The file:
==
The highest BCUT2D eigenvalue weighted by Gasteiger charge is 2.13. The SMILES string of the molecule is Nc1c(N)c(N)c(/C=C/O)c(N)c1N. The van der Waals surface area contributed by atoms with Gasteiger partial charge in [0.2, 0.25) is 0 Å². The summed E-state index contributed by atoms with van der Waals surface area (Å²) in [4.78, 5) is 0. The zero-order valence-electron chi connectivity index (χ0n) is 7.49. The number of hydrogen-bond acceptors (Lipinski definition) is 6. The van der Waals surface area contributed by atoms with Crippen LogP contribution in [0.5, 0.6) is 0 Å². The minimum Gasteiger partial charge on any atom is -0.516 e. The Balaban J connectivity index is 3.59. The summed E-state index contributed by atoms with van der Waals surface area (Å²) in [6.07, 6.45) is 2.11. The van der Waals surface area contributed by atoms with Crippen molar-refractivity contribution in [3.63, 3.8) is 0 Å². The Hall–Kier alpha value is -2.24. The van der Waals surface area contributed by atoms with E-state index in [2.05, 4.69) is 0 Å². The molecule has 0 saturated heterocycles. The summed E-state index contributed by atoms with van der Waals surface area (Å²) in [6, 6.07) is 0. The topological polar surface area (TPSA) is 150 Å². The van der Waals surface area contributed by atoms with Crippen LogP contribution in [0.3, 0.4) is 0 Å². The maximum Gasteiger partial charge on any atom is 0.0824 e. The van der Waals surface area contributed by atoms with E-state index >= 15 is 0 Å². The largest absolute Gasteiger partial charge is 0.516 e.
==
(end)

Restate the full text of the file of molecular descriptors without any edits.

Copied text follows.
The highest BCUT2D eigenvalue weighted by Gasteiger charge is 2.13. The SMILES string of the molecule is Nc1c(N)c(N)c(/C=C/O)c(N)c1N. The van der Waals surface area contributed by atoms with Gasteiger partial charge in [0.2, 0.25) is 0 Å². The summed E-state index contributed by atoms with van der Waals surface area (Å²) in [4.78, 5) is 0. The zero-order valence-electron chi connectivity index (χ0n) is 7.49. The number of hydrogen-bond acceptors (Lipinski definition) is 6. The van der Waals surface area contributed by atoms with Crippen LogP contribution in [0.5, 0.6) is 0 Å². The minimum Gasteiger partial charge on any atom is -0.516 e. The Balaban J connectivity index is 3.59. The summed E-state index contributed by atoms with van der Waals surface area (Å²) in [6.07, 6.45) is 2.11. The van der Waals surface area contributed by atoms with Crippen molar-refractivity contribution in [3.63, 3.8) is 0 Å². The Hall–Kier alpha value is -2.24. The van der Waals surface area contributed by atoms with E-state index in [2.05, 4.69) is 0 Å². The molecule has 0 saturated heterocycles. The summed E-state index contributed by atoms with van der Waals surface area (Å²) in [6, 6.07) is 0. The topological polar surface area (TPSA) is 150 Å². The van der Waals surface area contributed by atoms with Crippen LogP contribution in [0.3, 0.4) is 0 Å². The maximum Gasteiger partial charge on any atom is 0.0824 e. The van der Waals surface area contributed by atoms with E-state index >= 15 is 0 Å². The largest absolute Gasteiger partial charge is 0.516 e.